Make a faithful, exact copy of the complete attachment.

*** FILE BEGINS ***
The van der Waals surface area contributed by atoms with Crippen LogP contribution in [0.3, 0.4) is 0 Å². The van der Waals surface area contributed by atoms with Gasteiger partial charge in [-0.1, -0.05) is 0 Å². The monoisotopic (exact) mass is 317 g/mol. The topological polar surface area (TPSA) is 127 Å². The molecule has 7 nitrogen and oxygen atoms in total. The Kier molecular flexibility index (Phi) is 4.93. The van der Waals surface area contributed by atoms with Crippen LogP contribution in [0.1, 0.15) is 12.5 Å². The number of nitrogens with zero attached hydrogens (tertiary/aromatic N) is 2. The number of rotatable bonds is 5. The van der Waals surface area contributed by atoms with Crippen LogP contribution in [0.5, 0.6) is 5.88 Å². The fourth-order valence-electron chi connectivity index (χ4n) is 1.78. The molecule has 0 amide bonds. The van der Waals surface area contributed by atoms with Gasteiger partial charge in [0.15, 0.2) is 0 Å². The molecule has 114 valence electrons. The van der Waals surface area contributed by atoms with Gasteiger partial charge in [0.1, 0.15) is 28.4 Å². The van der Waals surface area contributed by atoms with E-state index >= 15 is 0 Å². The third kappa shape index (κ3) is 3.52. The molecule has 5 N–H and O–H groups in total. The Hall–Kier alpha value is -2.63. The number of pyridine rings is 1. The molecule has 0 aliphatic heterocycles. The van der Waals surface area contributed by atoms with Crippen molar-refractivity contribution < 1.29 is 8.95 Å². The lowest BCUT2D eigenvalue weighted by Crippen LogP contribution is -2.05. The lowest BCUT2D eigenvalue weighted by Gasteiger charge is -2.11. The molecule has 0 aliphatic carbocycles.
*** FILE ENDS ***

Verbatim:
The van der Waals surface area contributed by atoms with Crippen LogP contribution in [0.3, 0.4) is 0 Å². The van der Waals surface area contributed by atoms with Gasteiger partial charge in [-0.1, -0.05) is 0 Å². The monoisotopic (exact) mass is 317 g/mol. The topological polar surface area (TPSA) is 127 Å². The molecule has 7 nitrogen and oxygen atoms in total. The Kier molecular flexibility index (Phi) is 4.93. The van der Waals surface area contributed by atoms with Crippen LogP contribution in [0.1, 0.15) is 12.5 Å². The number of nitrogens with zero attached hydrogens (tertiary/aromatic N) is 2. The number of rotatable bonds is 5. The van der Waals surface area contributed by atoms with Crippen LogP contribution in [0.5, 0.6) is 5.88 Å². The fourth-order valence-electron chi connectivity index (χ4n) is 1.78. The molecule has 0 amide bonds. The van der Waals surface area contributed by atoms with Gasteiger partial charge in [0.15, 0.2) is 0 Å². The molecule has 114 valence electrons. The van der Waals surface area contributed by atoms with Gasteiger partial charge in [0.1, 0.15) is 28.4 Å². The van der Waals surface area contributed by atoms with E-state index >= 15 is 0 Å². The third kappa shape index (κ3) is 3.52. The molecule has 5 N–H and O–H groups in total. The Hall–Kier alpha value is -2.63. The number of pyridine rings is 1. The molecule has 0 aliphatic heterocycles. The van der Waals surface area contributed by atoms with Crippen molar-refractivity contribution < 1.29 is 8.95 Å². The lowest BCUT2D eigenvalue weighted by Crippen LogP contribution is -2.05. The lowest BCUT2D eigenvalue weighted by Gasteiger charge is -2.11. The molecule has 0 aliphatic carbocycles.